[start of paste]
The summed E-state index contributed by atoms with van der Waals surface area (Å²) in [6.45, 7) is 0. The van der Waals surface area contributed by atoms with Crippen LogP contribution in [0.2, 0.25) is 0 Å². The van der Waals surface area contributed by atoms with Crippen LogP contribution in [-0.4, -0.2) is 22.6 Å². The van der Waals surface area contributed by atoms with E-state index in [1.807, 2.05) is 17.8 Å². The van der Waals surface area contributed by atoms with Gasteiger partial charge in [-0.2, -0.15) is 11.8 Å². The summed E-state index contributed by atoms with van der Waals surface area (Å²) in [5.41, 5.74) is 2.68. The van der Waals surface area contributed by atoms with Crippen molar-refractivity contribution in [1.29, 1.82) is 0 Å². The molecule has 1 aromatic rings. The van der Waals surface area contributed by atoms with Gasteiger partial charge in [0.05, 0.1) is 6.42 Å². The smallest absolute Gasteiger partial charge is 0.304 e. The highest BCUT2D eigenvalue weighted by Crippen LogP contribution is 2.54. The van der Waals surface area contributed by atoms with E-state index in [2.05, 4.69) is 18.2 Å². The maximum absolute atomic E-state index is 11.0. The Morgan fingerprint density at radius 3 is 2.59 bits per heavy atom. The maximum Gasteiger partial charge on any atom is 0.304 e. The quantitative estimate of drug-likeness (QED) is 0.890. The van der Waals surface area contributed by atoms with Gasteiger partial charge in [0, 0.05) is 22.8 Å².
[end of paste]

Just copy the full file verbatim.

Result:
The summed E-state index contributed by atoms with van der Waals surface area (Å²) in [6.45, 7) is 0. The van der Waals surface area contributed by atoms with Crippen LogP contribution in [0.2, 0.25) is 0 Å². The van der Waals surface area contributed by atoms with Crippen LogP contribution in [-0.4, -0.2) is 22.6 Å². The van der Waals surface area contributed by atoms with E-state index in [1.807, 2.05) is 17.8 Å². The van der Waals surface area contributed by atoms with Gasteiger partial charge in [-0.2, -0.15) is 11.8 Å². The summed E-state index contributed by atoms with van der Waals surface area (Å²) in [5.41, 5.74) is 2.68. The van der Waals surface area contributed by atoms with Crippen molar-refractivity contribution in [1.29, 1.82) is 0 Å². The molecule has 1 aromatic rings. The van der Waals surface area contributed by atoms with Gasteiger partial charge in [0.05, 0.1) is 6.42 Å². The smallest absolute Gasteiger partial charge is 0.304 e. The highest BCUT2D eigenvalue weighted by Crippen LogP contribution is 2.54. The van der Waals surface area contributed by atoms with E-state index in [2.05, 4.69) is 18.2 Å². The maximum absolute atomic E-state index is 11.0. The Morgan fingerprint density at radius 3 is 2.59 bits per heavy atom. The maximum Gasteiger partial charge on any atom is 0.304 e. The quantitative estimate of drug-likeness (QED) is 0.890. The van der Waals surface area contributed by atoms with Gasteiger partial charge in [0, 0.05) is 22.8 Å².